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We be jammin’ at the Erie County Fair

The thought first crossed my mind when I was little and my parents showed me Rodgers’ and Hammerstein’s “State Fair.” The movie was so retro and romantic, showing a family traveling to the fair with dreams of winning a blue ribbon. The thought crossed my mind again last summer at the Erie County Fair. Visiting the exhibition rooms, I marveled at all the bounty our county can offer.

Just a few weeks ago, I had the thought again. This time, it had fire and fervor.

I want to enter something in the fair!

Maybe I could bake a pie. I thought I remembered that from “State Fair.” I could cook up a cherry pie, with a ton of sugar and a pretty lattice crust. Maybe I could even try another baked goods category. A loaf of bread, a coffee cake.

Maybe I, too, could win a blue ribbon.

Pie in the sky

Does anyone know anyone who ever entered anything in the Erie County Fair? I asked that question on Facebook last summer. It seemed nobody did.

Now I am thinking there might be a reason for that.

For one thing, you enter online, and the website is not intuitive. Plus, for a novice, it’s easier said than done.

Scouring the fair’s online list of competitions, I found a lengthy canned goods category but no baked goods. On July 22, the deadline to apply, I called the fair.

It was like April 15, when your taxes are due. Paula Smith, competitive exhibit manager, had a kind of hotline going for anyone who needed assistance.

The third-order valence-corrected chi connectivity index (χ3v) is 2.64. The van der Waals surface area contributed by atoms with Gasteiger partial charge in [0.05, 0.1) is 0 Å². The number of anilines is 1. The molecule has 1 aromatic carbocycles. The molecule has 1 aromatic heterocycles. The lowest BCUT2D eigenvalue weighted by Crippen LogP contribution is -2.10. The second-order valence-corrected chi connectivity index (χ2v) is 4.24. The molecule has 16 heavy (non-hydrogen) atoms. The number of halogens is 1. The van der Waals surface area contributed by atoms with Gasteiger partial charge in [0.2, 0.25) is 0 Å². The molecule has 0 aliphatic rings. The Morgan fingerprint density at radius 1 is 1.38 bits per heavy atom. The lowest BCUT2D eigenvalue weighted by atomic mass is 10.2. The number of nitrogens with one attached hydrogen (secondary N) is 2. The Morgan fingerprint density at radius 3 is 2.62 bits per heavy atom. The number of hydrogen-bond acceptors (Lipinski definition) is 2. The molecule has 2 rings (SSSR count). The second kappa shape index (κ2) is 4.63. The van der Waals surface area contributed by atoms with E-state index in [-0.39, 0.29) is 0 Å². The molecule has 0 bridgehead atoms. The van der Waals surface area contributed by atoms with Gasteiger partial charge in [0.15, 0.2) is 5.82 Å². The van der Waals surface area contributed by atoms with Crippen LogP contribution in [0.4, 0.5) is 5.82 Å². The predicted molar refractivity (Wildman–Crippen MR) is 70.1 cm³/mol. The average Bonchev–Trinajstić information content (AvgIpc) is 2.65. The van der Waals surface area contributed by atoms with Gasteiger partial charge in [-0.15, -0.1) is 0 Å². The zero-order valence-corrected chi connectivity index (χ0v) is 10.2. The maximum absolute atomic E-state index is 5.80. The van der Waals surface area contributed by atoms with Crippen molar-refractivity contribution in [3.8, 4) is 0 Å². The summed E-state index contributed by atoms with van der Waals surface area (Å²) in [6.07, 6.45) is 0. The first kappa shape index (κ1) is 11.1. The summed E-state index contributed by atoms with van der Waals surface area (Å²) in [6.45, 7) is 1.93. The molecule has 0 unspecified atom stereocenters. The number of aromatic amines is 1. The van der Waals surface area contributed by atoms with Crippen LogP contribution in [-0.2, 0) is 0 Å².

She had a simple answer to my baked goods question. There was no such category.

“You’re kidding,” I said. “Since when?”

Since a couple of years ago, it turns out.

“But what about ‘State Fair’?” I asked.

“They have refrigeration,” was the answer. Probably they thought I meant the New York State Fair.

We got talking, as Buffalonians will. And I asked her: What was the weirdest thing anyone entered in a competition?

“Last year we had a 12-foot knitted whale,” she said. “We’re like, ‘Where are we going to put that?’ This woman was cool! We did a spot on it, how much filling it took, how many skeins of yarn went into it. And she had to bring it in a truck. It’s a whale! She was a young girl. Who knits any more? She did a full-sized baby giraffe that sits in the building.”

I joined in her laughter. But it seemed strange that the fair could accommodate a 12-foot whale, but not a cherry pie.